Intent To Use: A Failed Experiment?, Amy B. Cohen Jan 2001

Intent To Use: A Failed Experiment?, Amy B. Cohen

Faculty Scholarship

When Congress enacted the Trademark Law Revision Act of 1988 ("TLRA"), it made the first truly radical change in trademark law since the passage of the Lanham Act in 1946. By adding Section 1(b) to the Lanham Act allowing applications for federal trademark registration to be based on an intent to use the mark, Congress for the first time provided a way to apply for federal trademark registration before actual use of a trademark. Congress made this change to bring United States law into closer conformity with the practice elsewhere in the world where use is not a prerequisite ...


Fair Use Infrastructure For Rights Management Systems, Dan L. Burk, Julie E. Cohen Jan 2001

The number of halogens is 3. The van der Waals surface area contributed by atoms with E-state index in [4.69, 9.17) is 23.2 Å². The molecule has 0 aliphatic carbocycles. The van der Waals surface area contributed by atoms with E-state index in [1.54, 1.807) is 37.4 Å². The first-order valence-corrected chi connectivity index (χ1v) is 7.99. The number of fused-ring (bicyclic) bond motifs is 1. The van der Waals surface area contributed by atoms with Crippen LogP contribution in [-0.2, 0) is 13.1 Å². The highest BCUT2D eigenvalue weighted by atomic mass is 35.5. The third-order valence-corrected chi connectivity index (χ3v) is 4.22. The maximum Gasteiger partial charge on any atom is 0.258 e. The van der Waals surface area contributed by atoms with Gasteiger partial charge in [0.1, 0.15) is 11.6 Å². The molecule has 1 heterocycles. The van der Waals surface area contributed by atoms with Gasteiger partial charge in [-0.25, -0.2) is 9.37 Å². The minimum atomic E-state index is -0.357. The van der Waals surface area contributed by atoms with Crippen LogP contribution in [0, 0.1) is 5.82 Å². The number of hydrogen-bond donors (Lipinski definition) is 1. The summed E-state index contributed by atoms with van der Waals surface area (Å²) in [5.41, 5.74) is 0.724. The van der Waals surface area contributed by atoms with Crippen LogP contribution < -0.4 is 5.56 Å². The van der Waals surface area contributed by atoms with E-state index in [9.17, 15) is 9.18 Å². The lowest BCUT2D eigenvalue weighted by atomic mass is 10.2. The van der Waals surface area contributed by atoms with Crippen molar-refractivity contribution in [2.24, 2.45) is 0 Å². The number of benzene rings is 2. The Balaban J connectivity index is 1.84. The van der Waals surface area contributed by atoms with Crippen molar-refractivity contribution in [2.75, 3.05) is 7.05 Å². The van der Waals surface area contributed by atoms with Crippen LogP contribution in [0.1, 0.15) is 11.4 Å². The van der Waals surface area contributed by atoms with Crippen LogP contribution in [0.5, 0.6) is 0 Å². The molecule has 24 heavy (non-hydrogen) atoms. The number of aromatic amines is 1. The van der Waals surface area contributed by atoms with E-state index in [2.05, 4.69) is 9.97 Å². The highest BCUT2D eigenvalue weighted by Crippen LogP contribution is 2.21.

Fair Use Infrastructure For Rights Management Systems, Dan L. Burk, Julie E. Cohen

Georgetown Law Faculty Publications and Other Works

In this paper, we consider whether rights management systems can be supported by legal and institutional infrastructures that enable appropriate public access to the works secured by these technologies. We focus primarily on the design challenges posed by the fair use doctrine, which historically has played a central role in preserving such access. Throughout the paper, however, we also use the term "fair use" to refer more generally to the variety of limiting doctrines within copyright law that serve this goal. We begin in Part II by reviewing the contours of the fair use doctrine and the legal and policy ...


The Marriage Of Intellectual Property And Insurance Law: An Introduction, Leo P. Martinez Jan 2001